By Contributing Writer Danee Riggs

It’s Black History month. I love reading about and being reminded of all of the amazing contributions that my people have made to the world. Yes, black history is American History and while there are those that feel this reason alone negates the need for a ‘Black History Month’ (yes, some black folks feel this way), it can’t be denied that this designated month reminds the majority to reflect and remember.
Still, is it too much to ask that while we revere our beloved historical figures, we also remember those that have affected our more immediate history? I’m talking about our grand and great grandparents.
It’s more than a little disturbing to see the trend of disassociation between our young people and our elders. Many of us can remember a time when grandparents were revered, honored and respected- regardless of whose grandparents they were. Over bubbling pots and on front porches/stoops, grandmothers told vivid and emotional stories that can’t be found in any history books. Our young boys learned how to be men and care for families on fishing trips or in barbershops with pop-pop. This happened in my generation and yet, I am fearful and saddened that many of today’s young folks are missing out on these experiences.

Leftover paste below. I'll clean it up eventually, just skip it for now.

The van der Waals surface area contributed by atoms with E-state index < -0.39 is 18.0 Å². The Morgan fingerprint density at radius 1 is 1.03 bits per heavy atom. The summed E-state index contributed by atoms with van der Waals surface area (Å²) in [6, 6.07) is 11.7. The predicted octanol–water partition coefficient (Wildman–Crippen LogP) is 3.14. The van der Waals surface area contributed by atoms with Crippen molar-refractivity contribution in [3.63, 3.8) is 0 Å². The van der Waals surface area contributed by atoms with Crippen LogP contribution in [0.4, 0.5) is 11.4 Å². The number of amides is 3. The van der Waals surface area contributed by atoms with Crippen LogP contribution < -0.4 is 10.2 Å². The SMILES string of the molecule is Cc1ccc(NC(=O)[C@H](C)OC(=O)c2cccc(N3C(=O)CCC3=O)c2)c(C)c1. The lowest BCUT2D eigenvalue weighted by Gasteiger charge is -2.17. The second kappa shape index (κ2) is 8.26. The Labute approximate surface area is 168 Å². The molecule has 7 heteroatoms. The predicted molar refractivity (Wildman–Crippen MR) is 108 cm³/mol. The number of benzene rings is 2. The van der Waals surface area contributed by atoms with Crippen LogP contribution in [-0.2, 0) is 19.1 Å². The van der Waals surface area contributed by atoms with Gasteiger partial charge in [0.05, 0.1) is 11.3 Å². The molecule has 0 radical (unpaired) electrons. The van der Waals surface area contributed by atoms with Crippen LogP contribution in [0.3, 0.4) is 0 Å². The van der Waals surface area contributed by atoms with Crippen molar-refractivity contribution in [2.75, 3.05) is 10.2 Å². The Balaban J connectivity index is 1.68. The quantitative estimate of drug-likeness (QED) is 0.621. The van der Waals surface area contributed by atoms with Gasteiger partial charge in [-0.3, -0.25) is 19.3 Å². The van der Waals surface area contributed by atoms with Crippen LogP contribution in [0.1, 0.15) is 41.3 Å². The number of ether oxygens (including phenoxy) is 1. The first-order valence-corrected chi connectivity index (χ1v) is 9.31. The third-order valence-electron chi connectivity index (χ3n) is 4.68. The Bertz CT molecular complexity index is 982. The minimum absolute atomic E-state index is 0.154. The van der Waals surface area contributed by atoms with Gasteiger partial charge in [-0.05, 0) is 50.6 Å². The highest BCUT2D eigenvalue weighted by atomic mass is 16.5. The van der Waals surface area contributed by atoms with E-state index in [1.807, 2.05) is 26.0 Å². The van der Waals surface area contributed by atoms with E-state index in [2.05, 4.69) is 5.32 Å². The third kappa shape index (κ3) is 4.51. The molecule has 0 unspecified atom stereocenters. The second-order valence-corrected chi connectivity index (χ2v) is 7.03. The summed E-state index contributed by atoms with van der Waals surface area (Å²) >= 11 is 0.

I could pull statistics or run down my (long) list of reasons why I think this disassociation is occurring. Instead I only wish to encourage folks to do what you can to engage and support, thereby honoring the elders in our community.  Even the ones not related to you because technically, they belong to all of us. And if you are blessed enough to still have your grand/great grandparents around, let me remind you of the wealth of wisdom and knowledge you have at your fingertips! Visit them with your children and your friends! Recently, we’ve had more snow across the fifty states than we’ve had in years. This presents a perfect opportunity to check in on a grandparent or an older neighbor. Offer to shovel or grab groceries and – here’s the kicker- don’t rush off to the next task. Sit for awhile. Nine times out of ten, they’ll appreciate the interest and the knowledge (and oft time hilarious stories) you’ll gain in return? Priceless.

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